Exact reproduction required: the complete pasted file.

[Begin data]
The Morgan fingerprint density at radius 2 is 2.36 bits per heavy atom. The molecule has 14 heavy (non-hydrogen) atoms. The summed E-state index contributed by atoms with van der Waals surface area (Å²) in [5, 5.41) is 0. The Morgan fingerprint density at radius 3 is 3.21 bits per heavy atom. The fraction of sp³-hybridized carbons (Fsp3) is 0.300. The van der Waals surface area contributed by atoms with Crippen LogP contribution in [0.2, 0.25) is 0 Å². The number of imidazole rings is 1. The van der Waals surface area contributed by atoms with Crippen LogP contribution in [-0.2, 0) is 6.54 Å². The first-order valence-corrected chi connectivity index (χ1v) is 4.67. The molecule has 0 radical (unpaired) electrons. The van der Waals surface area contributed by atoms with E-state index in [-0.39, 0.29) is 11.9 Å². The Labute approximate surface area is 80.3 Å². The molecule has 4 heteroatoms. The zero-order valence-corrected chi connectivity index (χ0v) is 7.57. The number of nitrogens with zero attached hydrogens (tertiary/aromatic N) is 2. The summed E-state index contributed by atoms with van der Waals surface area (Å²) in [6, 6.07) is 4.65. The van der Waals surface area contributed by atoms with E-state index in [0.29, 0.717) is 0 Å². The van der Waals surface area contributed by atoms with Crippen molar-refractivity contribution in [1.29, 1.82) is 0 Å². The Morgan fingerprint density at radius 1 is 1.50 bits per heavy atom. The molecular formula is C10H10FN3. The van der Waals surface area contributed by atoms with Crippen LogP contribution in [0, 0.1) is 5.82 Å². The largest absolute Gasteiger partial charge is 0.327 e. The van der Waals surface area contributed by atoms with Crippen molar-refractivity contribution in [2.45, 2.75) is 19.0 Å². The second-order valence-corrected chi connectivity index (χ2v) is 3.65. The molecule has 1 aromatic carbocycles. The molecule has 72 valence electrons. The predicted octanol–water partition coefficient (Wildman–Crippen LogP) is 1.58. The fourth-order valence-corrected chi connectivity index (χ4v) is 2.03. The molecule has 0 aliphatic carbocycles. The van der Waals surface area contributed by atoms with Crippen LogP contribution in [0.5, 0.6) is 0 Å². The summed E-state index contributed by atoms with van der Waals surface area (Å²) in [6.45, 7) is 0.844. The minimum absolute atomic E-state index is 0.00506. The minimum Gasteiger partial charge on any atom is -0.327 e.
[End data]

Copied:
The Morgan fingerprint density at radius 2 is 2.36 bits per heavy atom. The molecule has 14 heavy (non-hydrogen) atoms. The summed E-state index contributed by atoms with van der Waals surface area (Å²) in [5, 5.41) is 0. The Morgan fingerprint density at radius 3 is 3.21 bits per heavy atom. The fraction of sp³-hybridized carbons (Fsp3) is 0.300. The van der Waals surface area contributed by atoms with Crippen LogP contribution in [0.2, 0.25) is 0 Å². The number of imidazole rings is 1. The van der Waals surface area contributed by atoms with Crippen LogP contribution in [-0.2, 0) is 6.54 Å². The first-order valence-corrected chi connectivity index (χ1v) is 4.67. The molecule has 0 radical (unpaired) electrons. The van der Waals surface area contributed by atoms with E-state index in [-0.39, 0.29) is 11.9 Å². The Labute approximate surface area is 80.3 Å². The molecule has 4 heteroatoms. The zero-order valence-corrected chi connectivity index (χ0v) is 7.57. The number of nitrogens with zero attached hydrogens (tertiary/aromatic N) is 2. The summed E-state index contributed by atoms with van der Waals surface area (Å²) in [6, 6.07) is 4.65. The van der Waals surface area contributed by atoms with E-state index in [0.29, 0.717) is 0 Å². The van der Waals surface area contributed by atoms with Crippen molar-refractivity contribution in [1.29, 1.82) is 0 Å². The Morgan fingerprint density at radius 1 is 1.50 bits per heavy atom. The molecular formula is C10H10FN3. The van der Waals surface area contributed by atoms with Crippen LogP contribution in [0, 0.1) is 5.82 Å². The largest absolute Gasteiger partial charge is 0.327 e. The van der Waals surface area contributed by atoms with Crippen molar-refractivity contribution in [2.45, 2.75) is 19.0 Å². The second-order valence-corrected chi connectivity index (χ2v) is 3.65. The molecule has 1 aromatic carbocycles. The molecule has 72 valence electrons. The predicted octanol–water partition coefficient (Wildman–Crippen LogP) is 1.58. The fourth-order valence-corrected chi connectivity index (χ4v) is 2.03. The molecule has 0 aliphatic carbocycles. The van der Waals surface area contributed by atoms with Crippen LogP contribution in [0.5, 0.6) is 0 Å². The summed E-state index contributed by atoms with van der Waals surface area (Å²) in [6.45, 7) is 0.844. The minimum absolute atomic E-state index is 0.00506. The minimum Gasteiger partial charge on any atom is -0.327 e.